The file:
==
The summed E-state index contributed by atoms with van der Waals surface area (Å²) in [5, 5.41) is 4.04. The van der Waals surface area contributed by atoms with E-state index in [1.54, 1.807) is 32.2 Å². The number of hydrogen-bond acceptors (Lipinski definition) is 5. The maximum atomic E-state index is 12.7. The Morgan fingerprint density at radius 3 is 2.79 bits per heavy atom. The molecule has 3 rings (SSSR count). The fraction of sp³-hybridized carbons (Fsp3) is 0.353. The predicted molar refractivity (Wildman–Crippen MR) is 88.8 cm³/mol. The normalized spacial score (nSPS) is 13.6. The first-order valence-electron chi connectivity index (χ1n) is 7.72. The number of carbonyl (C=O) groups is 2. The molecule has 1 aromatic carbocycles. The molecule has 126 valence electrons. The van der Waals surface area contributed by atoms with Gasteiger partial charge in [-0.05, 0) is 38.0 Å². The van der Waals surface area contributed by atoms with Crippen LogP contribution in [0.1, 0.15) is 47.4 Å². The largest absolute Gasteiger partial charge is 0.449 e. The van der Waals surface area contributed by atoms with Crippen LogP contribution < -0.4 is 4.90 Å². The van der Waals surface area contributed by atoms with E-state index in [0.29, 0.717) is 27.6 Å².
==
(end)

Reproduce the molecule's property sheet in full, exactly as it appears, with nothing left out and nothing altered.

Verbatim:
The summed E-state index contributed by atoms with van der Waals surface area (Å²) in [5, 5.41) is 4.04. The van der Waals surface area contributed by atoms with E-state index in [1.54, 1.807) is 32.2 Å². The number of hydrogen-bond acceptors (Lipinski definition) is 5. The maximum atomic E-state index is 12.7. The Morgan fingerprint density at radius 3 is 2.79 bits per heavy atom. The molecule has 3 rings (SSSR count). The fraction of sp³-hybridized carbons (Fsp3) is 0.353. The predicted molar refractivity (Wildman–Crippen MR) is 88.8 cm³/mol. The normalized spacial score (nSPS) is 13.6. The first-order valence-electron chi connectivity index (χ1n) is 7.72. The number of carbonyl (C=O) groups is 2. The molecule has 1 aromatic carbocycles. The molecule has 126 valence electrons. The van der Waals surface area contributed by atoms with Gasteiger partial charge in [-0.05, 0) is 38.0 Å². The van der Waals surface area contributed by atoms with Crippen LogP contribution in [0.1, 0.15) is 47.4 Å². The largest absolute Gasteiger partial charge is 0.449 e. The van der Waals surface area contributed by atoms with Crippen LogP contribution < -0.4 is 4.90 Å². The van der Waals surface area contributed by atoms with E-state index in [0.29, 0.717) is 27.6 Å².